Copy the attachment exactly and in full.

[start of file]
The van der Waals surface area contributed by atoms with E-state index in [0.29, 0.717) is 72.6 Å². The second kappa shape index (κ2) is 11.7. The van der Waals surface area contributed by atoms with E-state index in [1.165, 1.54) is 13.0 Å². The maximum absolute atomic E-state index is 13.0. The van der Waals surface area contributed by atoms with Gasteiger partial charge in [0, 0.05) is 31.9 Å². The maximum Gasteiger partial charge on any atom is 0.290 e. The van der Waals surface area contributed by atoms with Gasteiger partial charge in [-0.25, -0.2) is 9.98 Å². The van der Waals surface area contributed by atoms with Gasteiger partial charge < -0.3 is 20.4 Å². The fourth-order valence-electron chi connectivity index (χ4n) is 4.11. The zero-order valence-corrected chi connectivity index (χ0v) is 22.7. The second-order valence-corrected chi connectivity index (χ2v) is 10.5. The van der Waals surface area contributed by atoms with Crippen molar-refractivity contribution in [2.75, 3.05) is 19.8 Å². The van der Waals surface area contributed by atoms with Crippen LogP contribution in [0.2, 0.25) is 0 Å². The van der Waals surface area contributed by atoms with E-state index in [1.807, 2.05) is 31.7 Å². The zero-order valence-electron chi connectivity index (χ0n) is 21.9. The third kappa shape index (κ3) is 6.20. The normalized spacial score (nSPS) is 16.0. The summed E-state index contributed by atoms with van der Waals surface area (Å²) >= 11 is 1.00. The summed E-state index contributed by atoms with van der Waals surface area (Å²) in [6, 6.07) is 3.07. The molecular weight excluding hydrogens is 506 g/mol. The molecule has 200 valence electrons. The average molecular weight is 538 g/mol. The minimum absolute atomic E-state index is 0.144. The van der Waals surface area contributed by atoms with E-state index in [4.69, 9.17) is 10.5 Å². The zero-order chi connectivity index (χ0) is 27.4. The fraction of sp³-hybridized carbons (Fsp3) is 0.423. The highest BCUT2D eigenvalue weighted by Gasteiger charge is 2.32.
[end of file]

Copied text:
The van der Waals surface area contributed by atoms with E-state index in [0.29, 0.717) is 72.6 Å². The second kappa shape index (κ2) is 11.7. The van der Waals surface area contributed by atoms with E-state index in [1.165, 1.54) is 13.0 Å². The maximum absolute atomic E-state index is 13.0. The van der Waals surface area contributed by atoms with Gasteiger partial charge in [0, 0.05) is 31.9 Å². The maximum Gasteiger partial charge on any atom is 0.290 e. The van der Waals surface area contributed by atoms with Gasteiger partial charge in [-0.25, -0.2) is 9.98 Å². The van der Waals surface area contributed by atoms with Gasteiger partial charge < -0.3 is 20.4 Å². The fourth-order valence-electron chi connectivity index (χ4n) is 4.11. The zero-order valence-corrected chi connectivity index (χ0v) is 22.7. The second-order valence-corrected chi connectivity index (χ2v) is 10.5. The van der Waals surface area contributed by atoms with Crippen molar-refractivity contribution in [2.75, 3.05) is 19.8 Å². The van der Waals surface area contributed by atoms with Crippen LogP contribution in [0.2, 0.25) is 0 Å². The van der Waals surface area contributed by atoms with E-state index in [1.807, 2.05) is 31.7 Å². The zero-order valence-electron chi connectivity index (χ0n) is 21.9. The third kappa shape index (κ3) is 6.20. The normalized spacial score (nSPS) is 16.0. The summed E-state index contributed by atoms with van der Waals surface area (Å²) >= 11 is 1.00. The summed E-state index contributed by atoms with van der Waals surface area (Å²) in [6, 6.07) is 3.07. The molecular weight excluding hydrogens is 506 g/mol. The molecule has 200 valence electrons. The average molecular weight is 538 g/mol. The minimum absolute atomic E-state index is 0.144. The van der Waals surface area contributed by atoms with E-state index in [4.69, 9.17) is 10.5 Å². The zero-order chi connectivity index (χ0) is 27.4. The fraction of sp³-hybridized carbons (Fsp3) is 0.423. The highest BCUT2D eigenvalue weighted by Gasteiger charge is 2.32.